2019 Queen Elizabeth Prize for Engineering goes to GPS

February 13, 2019  - By
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From left: 2019 QEPrize winners Richard Schwartz, Bradford Parkinson, James Spilker and Hugo Fruehauf. (Photo: QEPrize)

From left: 2019 QEPrize winners Richard Schwartz, Bradford Parkinson, James Spilker and Hugo Fruehauf. (Photo: QEPrize)

The United Kingdom’s 2019 Queen Elizabeth Prize for Engineering has been awarded to the creators of the U.S. Global Positioning System (GPS).

Four engineers — Dr. Bradford Parkinson, Professor James Spilker, Hugo FrueHauf and Richard Schwartz — were honored for creating the first truly global, satellite-based positioning system. The QEPrize is a prestigious worldwide engineering accolade, a £1 million prize that celebrates the global impact of engineering innovation on humanity.

The 2019 winners were announced Feb. 12 by Lord Browne of Madingley, chairman of the Queen Elizabeth Prize for Engineering Foundation, in the presence of HRH The Princess Royal (Princess Anne) in London.

The four winners will be formally honored at a ceremony later this year; they will receive the £1 million prize and an iconic trophy designed by the 2019 Create the Trophy competition winner, 16 year-old Jack Jiang from Hong Kong.

Why GPS

An estimated four billion people  use GPS, and its annual economic value has been estimated to be $80 billion for the U.S. alone. Its applications range from navigation and disaster relief through to climate monitoring systems, banking systems, and the foundation of tomorrow’s transport, agriculture and industry.

The basic tracking required for GPS dates back to the start of the space race, when radio operators tracked Sputnik I on its groundbreaking flight in 1957. Sputnik’s radio signals appeared to drop in frequency as it passed overhead, a phenomenon known as the Doppler shift that allowed the satellite’s position to be determined.

The GPS Creators

The chief architect, Bradford Parkinson, is often called the “father of GPS” after successfully building upon several separate systems to create the current GPS design. Parkinson directed the program and led the development, design, and testing of its key components.

Parkinson insisted that GPS needed to be intuitive and inexpensive, which later made navigation accessible to billions. In 2016, Parkinson was honored with the Marconi Prize. To learn more about his achievements and how GPS began, read this article.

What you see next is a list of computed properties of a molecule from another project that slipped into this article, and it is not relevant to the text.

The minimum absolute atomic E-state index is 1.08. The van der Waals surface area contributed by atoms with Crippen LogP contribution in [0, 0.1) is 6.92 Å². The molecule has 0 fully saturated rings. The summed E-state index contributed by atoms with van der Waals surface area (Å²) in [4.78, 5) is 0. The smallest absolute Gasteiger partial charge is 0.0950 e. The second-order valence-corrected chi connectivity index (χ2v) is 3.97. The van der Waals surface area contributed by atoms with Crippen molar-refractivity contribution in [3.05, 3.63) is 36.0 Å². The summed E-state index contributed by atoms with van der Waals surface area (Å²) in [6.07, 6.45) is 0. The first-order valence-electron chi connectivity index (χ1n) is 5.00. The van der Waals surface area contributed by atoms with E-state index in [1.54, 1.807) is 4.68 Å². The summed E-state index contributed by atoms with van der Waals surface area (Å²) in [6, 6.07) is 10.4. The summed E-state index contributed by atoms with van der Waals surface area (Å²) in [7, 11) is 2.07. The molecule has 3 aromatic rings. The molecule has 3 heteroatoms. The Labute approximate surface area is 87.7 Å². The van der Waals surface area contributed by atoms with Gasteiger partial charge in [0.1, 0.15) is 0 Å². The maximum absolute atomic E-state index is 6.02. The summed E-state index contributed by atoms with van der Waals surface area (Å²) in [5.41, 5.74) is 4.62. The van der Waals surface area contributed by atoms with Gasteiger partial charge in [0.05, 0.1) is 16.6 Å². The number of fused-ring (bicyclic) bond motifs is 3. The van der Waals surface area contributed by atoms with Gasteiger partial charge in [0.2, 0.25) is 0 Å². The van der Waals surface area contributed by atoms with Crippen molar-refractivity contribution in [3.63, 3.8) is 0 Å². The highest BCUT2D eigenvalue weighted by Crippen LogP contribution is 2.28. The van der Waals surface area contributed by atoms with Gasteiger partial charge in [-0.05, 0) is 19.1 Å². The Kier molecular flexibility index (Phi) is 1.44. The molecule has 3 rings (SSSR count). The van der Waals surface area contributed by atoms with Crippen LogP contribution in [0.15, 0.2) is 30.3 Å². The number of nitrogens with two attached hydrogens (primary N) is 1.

To realize the project, Parkinson recruited James Spilker to design the signal that the satellites broadcast. This type of ranging signal is critical to the success of GPS for civilian use; it is resistant to jamming, precise, and allows multiple satellites to broadcast on the same frequency without interfering with each other.

The 2019 QEPrize trophy, designed by 16-year-old Jack Jiang. (Photo: QEPrize)

The 2019 QEPrize trophy, designed by 16-year-old Jack Jiang. (Photo: QEPrize)

Spilker’s team also developed and built the first receiver to process the GPS satellite signals; his delay-locked loop process, used for tracking code division multiple access (CDMA) signals, is essential to GPS accuracy.

GPS receivers rely on accurate timing information, broadcasted from satellites, to determine their position on earth. Each satellite uses multiple atomic clocks — accurate to within billions of a second — to ensure consistent timing. Hugo Freuhauf, then chief engineer at Rockwell Industries, led the development of a miniaturized, radiation-hardened atomic clock — the heart of the GPS satellite. Its accuracy is the backbone of communications systems, power grids, financial networks and other critical infrastructure.

For the GPS program to be affordable, each satellite had to be long-lived. Richard Schwartz, the program manager at Rockwell during the development of these satellites, was tasked with ensuring a three-year life span. His design was resistant to the intense radiation from the upper Van Allen belt, and it also lasted for more than nine years.

Reflections from the Winners

“One of the most important things we had when the project started was a vision of world impact. Without that inspiration, it would have been difficult for us to weather the storms of doing something for the first time,” Parkinson said.

An infographic by the QEPrize organization explains the history of GPS.

An infographic by the QEPrize organization explains the history of GPS.

“Back in 1978, I made a few drawings that depicted GPS applications that I could personally foresee; they included an automobile navigation system, semi-automatic air traffic control, and wide-area vehicle monitoring, and seem to be rather accurate 41 years later,” Parkinson said. “That said, none of us could fathom the sheer breadth of GPS applications — the many ways that it would become a ‘System for Humanity’.”

In reflecting on the impact of GPS, Freuhauf said, “What surprised me the most was the general response from industry – it blew me away. The world’s tech industry reduced a 40-pound, $100,000 backpack-sized GPS receiver into a fingernail-sized chip receiver that now costs less than $2. Because of that, GPS is everywhere; it is part of the global economic engine and key to global safe-keeping. It’s had an almost unimaginable impact on the globe.”

“It’s hard to imagine what young and creative engineers will come up with next,” Schwartz said.  “It’s such a rapidly developing world. That said, in the not too distant future I think I will be able to step into a driverless car, tell the car where I’d like to go, and then sit back and enjoy the ride.”

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